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Hufbandman will not admit of thefe Vices. The honeft Farmer lives in a wife and happy State, which inclines him to Juftice, Temperance, Sobriety, Sincerity, and every Virtue that can dignify the human Nature. This gave Room for the Poets to feign, that Aftrea, the Goddefs of Juflice, had her laft Refidence among Hufbandmen, before fhe quitted the Earth. Hefiod and Virgil have brought the Affiftance of the Mufes in Praife of Agriculture. Kings, Generals, and Philofophers, have not thought it unworthy their Birth, Rank, and Genius, to leave Precepts to Pofterity upon the Utility of the Hufbandman's Profeffion. Hiero, Attalus, and Archelaus, Kings of Syracufe, Pergamus, and Cappadocia, have compofed Books for fupporting and augmenting the Fertility of their different Countries. The Carthaginian General, Mago, wrote twenty-eight Volumes upon this Subject; and Cato, the Cenfor, followed his Example. Nor have Plato, Xenophon, and Ariftotle, omitted this Article, which makes an efiential Part of their Politicks. And Cicero, fpeaking of the Writings of Xenophon, fays, How fully and 'excellently does he, in that Book called his Oeconomics, fet out the Advantages of Husbandry, and a 'country Life?'
When Britain was fubject to the Romans, the annually fupplied them with great Quantities of Corn ; and the Isle of Anglefea was then looked upon as the Grainary for the Western Provinces: But the Britons, both under the Romans and Saxons, were employed like Slaves at the Plough. On the Intermixture of the Danes and Normans, Poffeffions were better regulated, and the State of Vaffalage gradually declined, till it was entirely wore off under the Reigns of Henry VII. and Edward VI. for they hurt the old Nobility by favouring the Commons, who grew rich by Trade, and purchased Eftates.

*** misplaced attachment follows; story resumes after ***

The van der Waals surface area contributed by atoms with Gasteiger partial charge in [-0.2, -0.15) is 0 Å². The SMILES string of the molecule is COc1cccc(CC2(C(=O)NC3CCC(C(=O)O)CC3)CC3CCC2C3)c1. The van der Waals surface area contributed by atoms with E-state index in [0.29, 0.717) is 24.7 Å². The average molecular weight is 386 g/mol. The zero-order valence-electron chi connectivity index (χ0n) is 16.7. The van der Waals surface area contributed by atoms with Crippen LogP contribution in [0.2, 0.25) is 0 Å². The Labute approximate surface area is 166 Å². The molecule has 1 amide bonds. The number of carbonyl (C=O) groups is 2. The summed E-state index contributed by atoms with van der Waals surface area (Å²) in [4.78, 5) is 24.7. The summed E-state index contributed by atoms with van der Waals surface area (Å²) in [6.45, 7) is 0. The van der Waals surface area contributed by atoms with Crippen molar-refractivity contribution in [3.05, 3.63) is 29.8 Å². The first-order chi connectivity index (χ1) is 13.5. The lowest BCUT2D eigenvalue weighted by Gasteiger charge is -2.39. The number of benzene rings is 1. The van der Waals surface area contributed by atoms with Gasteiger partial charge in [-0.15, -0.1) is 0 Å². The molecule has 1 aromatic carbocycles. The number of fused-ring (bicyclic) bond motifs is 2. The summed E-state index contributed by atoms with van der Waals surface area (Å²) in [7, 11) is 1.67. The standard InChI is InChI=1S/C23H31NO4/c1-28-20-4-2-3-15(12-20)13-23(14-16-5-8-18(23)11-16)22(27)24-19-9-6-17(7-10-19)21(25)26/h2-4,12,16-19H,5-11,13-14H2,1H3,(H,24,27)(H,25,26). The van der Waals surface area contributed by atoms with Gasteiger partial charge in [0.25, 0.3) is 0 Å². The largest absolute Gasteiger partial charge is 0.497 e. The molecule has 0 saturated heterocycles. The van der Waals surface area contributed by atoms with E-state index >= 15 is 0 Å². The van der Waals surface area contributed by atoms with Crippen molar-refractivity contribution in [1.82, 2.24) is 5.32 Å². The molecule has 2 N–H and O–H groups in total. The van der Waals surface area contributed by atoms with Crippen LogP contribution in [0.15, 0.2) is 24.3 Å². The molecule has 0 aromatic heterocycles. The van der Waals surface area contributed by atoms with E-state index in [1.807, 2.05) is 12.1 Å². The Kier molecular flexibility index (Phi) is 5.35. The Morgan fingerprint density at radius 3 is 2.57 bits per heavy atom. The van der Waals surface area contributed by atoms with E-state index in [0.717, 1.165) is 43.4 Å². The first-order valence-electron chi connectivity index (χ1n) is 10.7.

The Wines of France, Portugal, and Spain, are now the beft; while Italy can only boast of the Wine made in Tuscany. The Breeding of Cattle is now chiefly confined to Denmark and Ireland. The Corn of Sicily is ftill in great Efteem, as well as what is produced in the Northern Countries: But England is the happieft Spot in the Universe for all the principal Kinds of Agriculture, and especially its great Produce of Corn.
The Improvement of our landed Eftates, is the Enrichment of the Kingdom: For, without this, how could we carry on our Manufactures, or profecute our Commerce? We fhould look upon the English Farmer as the most useful Member of Society. His arable Grounds not only supply his Fellow-fubjects with all Kinds of the beft Grain, but his Industry enables him to Export great Quantities to other Kingdoms, which might otherwife ftarve; particularly Spain and Portugal: For, in one Year, there have been exported 51,520 Quarters of Barley,. 219,781 of Malt, 1920 of Oatmeal, 1329 of Rye, and 153,343 of Wheat; the Bounty on which amounted to 72,433 Pounds. What a Fund of Treasure arifes from his pafture Lands, which breed fuch innumerable Flocks of Sheep, and afford fuch fine Herds of Cattle, to feed Britons, and cloath Mankind? He rears Flax and Hemp for the making of Linen; while his Plantations of Apples and Hops fupply him with generous Kinds of Li